Because I’m a self-involved idiot with the emotional maturity of a gnat.
I ask you, who DOES that??!
When I told my sisters about this on Saturday they sat and stared at me for a minute, speechless, shaking their heads at my complete and total social idiocy and dorkitude. I know they were wondering what was missing in my SOUL that I would do that to somebody. So yes, I know. I KNOW. I KNOW!!! (Don’t tell me in the comments – I KNOW! I KNOW!!!)
Why didn’t I call her? Why did I put my own feelings of embarrassment ahead of our friendship? ACK!
I know what the answer to the question is of course. I didn’t call her because I’m a JERK.
I kept thinking, you know, if I had her email address, I could just post about it and send her the link to my blog instead of calling her to apologize (like an actual grown-up). Because heaven forbid I should have to feel awkward for two-and-a-half minutes or actually ask for forgiveness for something I did to hurt someone. But that would kind of be a jerk move. Also, I don't have her email address.
So today? TWO YEARS LATER? (I KNOW - SHUT UP.) I'm going to call her.
Wish me luck. On the phone call, and on perhaps someday achieving emotional maturity.
Saturday, May 24, 2008
Guys? I'm using the word zoo, very, very, very loosely, here. It has animals, but it is not affiliated with the city, and not accredited, and it is also just – NOT RIGHT.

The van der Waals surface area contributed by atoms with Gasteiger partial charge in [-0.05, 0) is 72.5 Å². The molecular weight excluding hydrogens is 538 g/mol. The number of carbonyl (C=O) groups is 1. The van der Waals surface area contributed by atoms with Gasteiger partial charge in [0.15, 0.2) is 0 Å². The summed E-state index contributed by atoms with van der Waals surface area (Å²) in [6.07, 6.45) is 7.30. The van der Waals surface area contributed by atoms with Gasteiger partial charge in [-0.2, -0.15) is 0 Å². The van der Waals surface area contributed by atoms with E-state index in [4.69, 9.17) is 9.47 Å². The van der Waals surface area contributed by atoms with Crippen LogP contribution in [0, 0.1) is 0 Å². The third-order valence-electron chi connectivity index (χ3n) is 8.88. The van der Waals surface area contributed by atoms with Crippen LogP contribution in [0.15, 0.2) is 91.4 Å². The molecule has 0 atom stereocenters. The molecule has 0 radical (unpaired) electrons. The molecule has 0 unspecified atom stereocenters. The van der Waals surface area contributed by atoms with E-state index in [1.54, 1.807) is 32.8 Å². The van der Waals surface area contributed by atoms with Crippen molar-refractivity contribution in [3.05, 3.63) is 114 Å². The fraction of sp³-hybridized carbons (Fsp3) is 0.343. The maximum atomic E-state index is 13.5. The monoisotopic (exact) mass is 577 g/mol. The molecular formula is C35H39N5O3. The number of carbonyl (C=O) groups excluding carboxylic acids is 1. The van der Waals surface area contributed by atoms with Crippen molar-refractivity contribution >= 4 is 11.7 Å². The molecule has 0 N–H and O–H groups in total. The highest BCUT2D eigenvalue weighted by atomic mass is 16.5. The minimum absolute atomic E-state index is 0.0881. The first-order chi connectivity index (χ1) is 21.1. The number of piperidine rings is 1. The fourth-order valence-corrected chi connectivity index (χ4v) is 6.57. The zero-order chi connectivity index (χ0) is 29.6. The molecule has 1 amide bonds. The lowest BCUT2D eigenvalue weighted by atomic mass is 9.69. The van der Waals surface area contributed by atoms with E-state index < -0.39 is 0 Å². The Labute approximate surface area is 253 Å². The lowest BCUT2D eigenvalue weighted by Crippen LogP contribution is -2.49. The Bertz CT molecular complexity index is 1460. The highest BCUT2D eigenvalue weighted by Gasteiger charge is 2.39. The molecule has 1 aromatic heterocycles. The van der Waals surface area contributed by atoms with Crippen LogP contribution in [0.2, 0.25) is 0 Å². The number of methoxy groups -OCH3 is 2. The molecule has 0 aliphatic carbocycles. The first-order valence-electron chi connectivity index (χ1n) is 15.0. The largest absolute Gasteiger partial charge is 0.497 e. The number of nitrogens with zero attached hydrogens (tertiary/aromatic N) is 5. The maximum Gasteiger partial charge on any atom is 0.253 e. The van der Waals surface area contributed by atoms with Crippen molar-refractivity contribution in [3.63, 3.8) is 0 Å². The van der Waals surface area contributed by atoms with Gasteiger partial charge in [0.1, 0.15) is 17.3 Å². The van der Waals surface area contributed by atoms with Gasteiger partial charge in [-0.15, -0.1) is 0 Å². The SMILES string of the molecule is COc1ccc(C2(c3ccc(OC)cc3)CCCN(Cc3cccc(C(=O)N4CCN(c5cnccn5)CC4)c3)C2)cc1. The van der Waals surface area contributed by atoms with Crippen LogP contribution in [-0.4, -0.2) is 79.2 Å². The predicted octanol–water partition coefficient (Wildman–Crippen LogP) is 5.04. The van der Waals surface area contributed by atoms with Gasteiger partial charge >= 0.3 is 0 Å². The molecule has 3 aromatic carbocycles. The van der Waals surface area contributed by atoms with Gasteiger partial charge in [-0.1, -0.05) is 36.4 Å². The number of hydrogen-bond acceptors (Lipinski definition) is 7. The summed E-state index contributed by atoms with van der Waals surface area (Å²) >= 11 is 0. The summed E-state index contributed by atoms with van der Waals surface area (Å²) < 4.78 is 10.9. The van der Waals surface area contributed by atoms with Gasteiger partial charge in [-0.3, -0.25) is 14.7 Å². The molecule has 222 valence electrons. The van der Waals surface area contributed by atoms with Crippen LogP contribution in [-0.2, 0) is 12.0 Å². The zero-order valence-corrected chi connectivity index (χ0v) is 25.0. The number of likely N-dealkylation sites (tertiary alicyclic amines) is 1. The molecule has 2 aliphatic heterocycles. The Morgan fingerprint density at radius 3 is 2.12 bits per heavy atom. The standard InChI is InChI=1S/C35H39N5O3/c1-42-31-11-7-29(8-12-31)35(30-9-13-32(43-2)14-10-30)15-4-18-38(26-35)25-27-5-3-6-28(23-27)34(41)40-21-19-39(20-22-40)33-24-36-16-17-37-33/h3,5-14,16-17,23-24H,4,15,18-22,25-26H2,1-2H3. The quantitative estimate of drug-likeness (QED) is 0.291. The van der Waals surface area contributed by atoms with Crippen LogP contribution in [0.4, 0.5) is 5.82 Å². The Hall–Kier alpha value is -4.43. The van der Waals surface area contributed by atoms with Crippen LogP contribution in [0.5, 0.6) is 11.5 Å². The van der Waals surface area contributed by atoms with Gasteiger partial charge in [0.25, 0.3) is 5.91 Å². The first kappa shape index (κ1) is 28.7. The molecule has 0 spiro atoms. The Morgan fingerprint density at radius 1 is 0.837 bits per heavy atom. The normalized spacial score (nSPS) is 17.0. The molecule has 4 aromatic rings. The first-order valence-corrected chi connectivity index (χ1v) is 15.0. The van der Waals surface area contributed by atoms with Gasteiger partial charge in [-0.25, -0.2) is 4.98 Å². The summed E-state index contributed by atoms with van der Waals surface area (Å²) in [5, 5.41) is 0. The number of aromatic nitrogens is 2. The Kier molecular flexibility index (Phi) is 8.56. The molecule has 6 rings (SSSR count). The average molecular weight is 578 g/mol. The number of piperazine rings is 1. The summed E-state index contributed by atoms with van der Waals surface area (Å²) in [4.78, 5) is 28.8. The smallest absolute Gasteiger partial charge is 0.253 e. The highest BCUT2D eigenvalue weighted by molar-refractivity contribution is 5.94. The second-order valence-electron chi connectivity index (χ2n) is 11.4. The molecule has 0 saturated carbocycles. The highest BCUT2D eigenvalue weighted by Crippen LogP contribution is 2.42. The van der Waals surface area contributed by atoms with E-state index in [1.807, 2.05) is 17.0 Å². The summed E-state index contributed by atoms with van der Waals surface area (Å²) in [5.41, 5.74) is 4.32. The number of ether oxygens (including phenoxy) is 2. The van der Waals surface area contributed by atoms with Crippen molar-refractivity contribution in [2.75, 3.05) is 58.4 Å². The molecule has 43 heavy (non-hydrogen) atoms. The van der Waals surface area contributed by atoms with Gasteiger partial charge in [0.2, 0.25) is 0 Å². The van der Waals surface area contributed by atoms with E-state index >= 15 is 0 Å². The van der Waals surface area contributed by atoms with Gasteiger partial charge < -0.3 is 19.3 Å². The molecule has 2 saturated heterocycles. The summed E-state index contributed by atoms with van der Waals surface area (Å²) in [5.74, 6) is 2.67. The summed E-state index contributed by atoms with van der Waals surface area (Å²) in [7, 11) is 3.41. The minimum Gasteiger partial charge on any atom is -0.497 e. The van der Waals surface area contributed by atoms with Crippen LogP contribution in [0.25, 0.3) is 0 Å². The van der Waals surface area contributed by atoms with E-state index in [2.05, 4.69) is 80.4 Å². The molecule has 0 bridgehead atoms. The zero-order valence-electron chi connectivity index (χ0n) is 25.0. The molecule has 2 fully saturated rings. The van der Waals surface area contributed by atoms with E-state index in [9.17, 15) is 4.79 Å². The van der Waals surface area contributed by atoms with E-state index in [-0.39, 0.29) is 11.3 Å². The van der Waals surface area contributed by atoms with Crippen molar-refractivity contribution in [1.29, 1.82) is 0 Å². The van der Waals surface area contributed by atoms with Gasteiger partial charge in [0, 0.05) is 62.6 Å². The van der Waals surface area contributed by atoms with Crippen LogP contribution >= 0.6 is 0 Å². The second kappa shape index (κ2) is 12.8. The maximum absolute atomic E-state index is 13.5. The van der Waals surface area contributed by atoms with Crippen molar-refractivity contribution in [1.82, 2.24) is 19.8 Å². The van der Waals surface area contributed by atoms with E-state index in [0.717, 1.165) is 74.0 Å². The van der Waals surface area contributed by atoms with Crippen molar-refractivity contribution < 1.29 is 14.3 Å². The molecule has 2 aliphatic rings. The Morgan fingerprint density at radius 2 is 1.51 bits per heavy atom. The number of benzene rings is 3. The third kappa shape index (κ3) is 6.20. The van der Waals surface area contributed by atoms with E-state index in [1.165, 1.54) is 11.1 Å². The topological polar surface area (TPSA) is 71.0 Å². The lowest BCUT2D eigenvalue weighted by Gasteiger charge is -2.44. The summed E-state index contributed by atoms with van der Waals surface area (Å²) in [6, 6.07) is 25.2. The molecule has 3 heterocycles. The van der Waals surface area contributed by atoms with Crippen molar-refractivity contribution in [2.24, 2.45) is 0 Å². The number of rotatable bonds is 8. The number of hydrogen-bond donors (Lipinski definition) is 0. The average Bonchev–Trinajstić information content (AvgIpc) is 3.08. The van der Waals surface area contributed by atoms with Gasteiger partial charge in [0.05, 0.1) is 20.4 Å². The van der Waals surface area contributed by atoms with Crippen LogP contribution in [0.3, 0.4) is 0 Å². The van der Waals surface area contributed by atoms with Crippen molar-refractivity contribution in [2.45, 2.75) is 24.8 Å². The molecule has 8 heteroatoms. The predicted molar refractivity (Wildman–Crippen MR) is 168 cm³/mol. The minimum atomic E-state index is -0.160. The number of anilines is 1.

I would describe the condition of the place, but when I googled “Las Vegas Zoo -SAD” it zipped me right over to a very funny post on this blog, which describes it perfectly:
Two words come to mind when trying to describe the Las Vegas Zoo
2. Sad (so very, very sad.)
Yeah. What she said.
What I'm really concerned about though, is the little sanitation issue they seem to be having. If bird flu ever gets off the ground, this is where it will start, because the place is COVERED with pigeon poop.
Now I’m not a germophobe. If my kid drops a piece of his sandwich on the ground, I’ll sometimes pick it up, blow it off and hand it back to him. Good for the immune system and all that.
But when we walked toward the entrance and I saw hundreds of pigeons milling about, I started to get a bit nervous. We paid our admission and once we were inside the gates, I could see that 90% of the structures were made entirely out of pigeon crap.